The 5 Branches of Philosophy
Initiation Of Force
Necessity Of Government
Rule Of Law
Separation of Powers
Checks and Balances
Right To Bear Arms
Trial By Jury
Financing A Government
Although governments are instituted among men to protect individual rights, history has shown that governments often become the largest threat to those rights. Knowing that unlimited, arbitrary power of the government is dangerous, men found a partial solution. They called the solution a constitution.
A constitution is a set of laws that specifically apply to the government. A properly constructed constitution limits the power of a government by specifying which actions they are allowed to take, and disallowing all others. The founding fathers of the United States were the first to create such a constitution. They additionally added a list of rights that specifically prevented the government from certain kinds of actions. The Bill of Rights, though, was redundant. The government had no power to do anything that wasn't specifically designated to it.
A piece of paper cannot protect people from a tyranny, of course. It did have a number of positive effects. The first was that it defined limits on the government that everyone had access to. In this way, if the government attempted to reach beyond its limits, the people had clear, objective grounds for resisting it. This allowed for easier organization against violations of their rights, and made them stronger and more confident in dealing with their representatives.
The second effect was that, through legal channels, a citizen could challenge any particular government act. Without a constitution, there was no way of arguing against an act by government. The government had unlimited power. A constitution invalidates that premise. It makes clear that even the government is constrained by the law. In the past, governments were above the law. No longer.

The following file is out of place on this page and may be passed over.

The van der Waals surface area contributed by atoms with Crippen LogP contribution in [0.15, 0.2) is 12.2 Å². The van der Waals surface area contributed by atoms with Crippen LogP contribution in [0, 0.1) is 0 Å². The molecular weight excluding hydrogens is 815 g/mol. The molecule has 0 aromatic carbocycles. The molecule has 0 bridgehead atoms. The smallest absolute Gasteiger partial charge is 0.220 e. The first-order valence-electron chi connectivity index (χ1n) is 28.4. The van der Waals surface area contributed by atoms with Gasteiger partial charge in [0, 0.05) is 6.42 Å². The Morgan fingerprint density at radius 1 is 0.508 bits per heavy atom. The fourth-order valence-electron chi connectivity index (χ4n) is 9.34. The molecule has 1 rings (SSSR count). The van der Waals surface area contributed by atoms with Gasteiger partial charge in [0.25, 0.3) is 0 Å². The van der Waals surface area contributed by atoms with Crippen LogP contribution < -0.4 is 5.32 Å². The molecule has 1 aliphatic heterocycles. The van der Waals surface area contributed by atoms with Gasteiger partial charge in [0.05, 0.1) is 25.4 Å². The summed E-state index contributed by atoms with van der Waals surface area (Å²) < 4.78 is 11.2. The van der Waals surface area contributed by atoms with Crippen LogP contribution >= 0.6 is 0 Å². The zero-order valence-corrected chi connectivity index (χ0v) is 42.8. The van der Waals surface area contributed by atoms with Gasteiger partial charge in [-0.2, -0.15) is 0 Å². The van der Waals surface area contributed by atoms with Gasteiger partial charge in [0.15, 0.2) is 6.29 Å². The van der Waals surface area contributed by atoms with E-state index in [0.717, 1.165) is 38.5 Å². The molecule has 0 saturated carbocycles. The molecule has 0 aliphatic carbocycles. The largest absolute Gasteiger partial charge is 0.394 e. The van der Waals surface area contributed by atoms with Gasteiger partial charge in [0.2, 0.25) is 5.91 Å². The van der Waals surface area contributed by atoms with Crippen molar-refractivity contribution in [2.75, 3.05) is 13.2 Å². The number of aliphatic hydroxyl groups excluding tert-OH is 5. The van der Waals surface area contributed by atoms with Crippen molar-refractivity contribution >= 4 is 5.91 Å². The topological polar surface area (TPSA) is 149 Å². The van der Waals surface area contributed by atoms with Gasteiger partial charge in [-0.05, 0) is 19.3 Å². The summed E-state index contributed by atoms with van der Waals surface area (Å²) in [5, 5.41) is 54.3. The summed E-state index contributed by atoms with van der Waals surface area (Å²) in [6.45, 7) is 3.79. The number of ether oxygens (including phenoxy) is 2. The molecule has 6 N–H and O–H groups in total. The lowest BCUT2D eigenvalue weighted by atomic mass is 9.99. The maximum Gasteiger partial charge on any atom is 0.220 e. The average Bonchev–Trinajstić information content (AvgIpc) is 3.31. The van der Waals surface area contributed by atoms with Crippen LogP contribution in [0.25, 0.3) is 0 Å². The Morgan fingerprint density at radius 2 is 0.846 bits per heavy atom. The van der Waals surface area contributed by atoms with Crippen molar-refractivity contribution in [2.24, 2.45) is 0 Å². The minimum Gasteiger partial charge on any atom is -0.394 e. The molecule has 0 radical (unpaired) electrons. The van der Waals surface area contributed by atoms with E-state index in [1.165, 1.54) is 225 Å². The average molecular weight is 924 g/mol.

There are many varieties of constitutions now in existence. Most of them are not constitutions at all, but documents that attempt to hide under the umbrella of legitimacy provided by the US Constitution. For instance, the Soviet Union had a constitution. It was a document saying the Soviet government could do anything it wanted, without limit. This is nothing more than a document asserting the government's claim to power.
To keep things clear, a constitution has the following properties. It is a limit on the government, denying absolute or arbitrary power. It applies to the government specifically, and not to the people qua citizens. It enumerates particular powers the government has, and denies all others. It is written as law, and cannot be changed by the government itself.
Moreover, a proper constitution would have these additional criteria. The enumerated powers all specifically defend individual rights. All powers are further constrained to not violate individuals rights themselves. The constitution should be interpreted in light of its duty to protect individual rights, and if there is ever a question of meaning, the one that conforms to individual rights must be accepted.